The paper builds on recent flexitarianism scholarship by approaching this heterogeneous dietary category as a socio-cultural and political economic, rather than just a psychological phenomenon. It does this by drawing on Edmund Harris’s conceptualization of alternative food provisioning activities and subject-making as a “politics of the possible.” The paper addresses the following questions: does flexitarianism and the making of flexitarian subjectivities represent a “politics of the possible” and if so how; what are the limits of these politics and how might these limits be overcome? Empirically, the paper undertakes a qualitative analysis of UK national print news media coverage of flexitarianism and semi-structured interviews with self-identified flexitarians. Data from these two sources are interwoven in the discussion of themes that provide some evidence in support of flexitarianism as a politics of the possible, but which also draw attention to the limits of these politics. The paper concludes that only by addressing these limits can a full and critical assessment be made of flexitarianism’s contribution to a food system less dependent on animal-based foods.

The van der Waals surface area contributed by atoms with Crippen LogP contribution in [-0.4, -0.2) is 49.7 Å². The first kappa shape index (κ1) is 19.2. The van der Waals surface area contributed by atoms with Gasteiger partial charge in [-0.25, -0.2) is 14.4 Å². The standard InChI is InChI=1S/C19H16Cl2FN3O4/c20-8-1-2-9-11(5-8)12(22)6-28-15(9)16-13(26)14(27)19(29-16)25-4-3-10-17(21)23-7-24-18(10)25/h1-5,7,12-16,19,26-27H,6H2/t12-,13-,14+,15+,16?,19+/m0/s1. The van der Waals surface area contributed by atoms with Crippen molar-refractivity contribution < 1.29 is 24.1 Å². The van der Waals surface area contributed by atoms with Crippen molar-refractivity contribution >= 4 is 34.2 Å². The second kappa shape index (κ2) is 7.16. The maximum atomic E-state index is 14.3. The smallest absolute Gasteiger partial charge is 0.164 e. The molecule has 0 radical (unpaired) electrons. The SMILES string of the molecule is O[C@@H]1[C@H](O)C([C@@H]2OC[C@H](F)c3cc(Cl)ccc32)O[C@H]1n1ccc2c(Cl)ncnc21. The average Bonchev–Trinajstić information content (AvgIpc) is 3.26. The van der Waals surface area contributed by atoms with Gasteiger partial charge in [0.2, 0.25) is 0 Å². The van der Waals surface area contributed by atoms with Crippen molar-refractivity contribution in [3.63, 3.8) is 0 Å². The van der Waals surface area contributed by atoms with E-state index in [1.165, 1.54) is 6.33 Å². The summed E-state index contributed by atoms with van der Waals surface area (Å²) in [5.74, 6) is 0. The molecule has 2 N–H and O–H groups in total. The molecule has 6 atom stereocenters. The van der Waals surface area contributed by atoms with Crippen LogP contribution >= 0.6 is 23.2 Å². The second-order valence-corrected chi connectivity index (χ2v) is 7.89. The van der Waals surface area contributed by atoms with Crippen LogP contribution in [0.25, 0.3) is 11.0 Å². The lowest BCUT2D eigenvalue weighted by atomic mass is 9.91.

Morris, C., Kelsey, S., & Harper, L. (2023). Searching for the “politics of the possible” in flexitarianism. Food, Culture and Society, Article 2175993. https://doi.org/10.1080/15528014.2023.2175993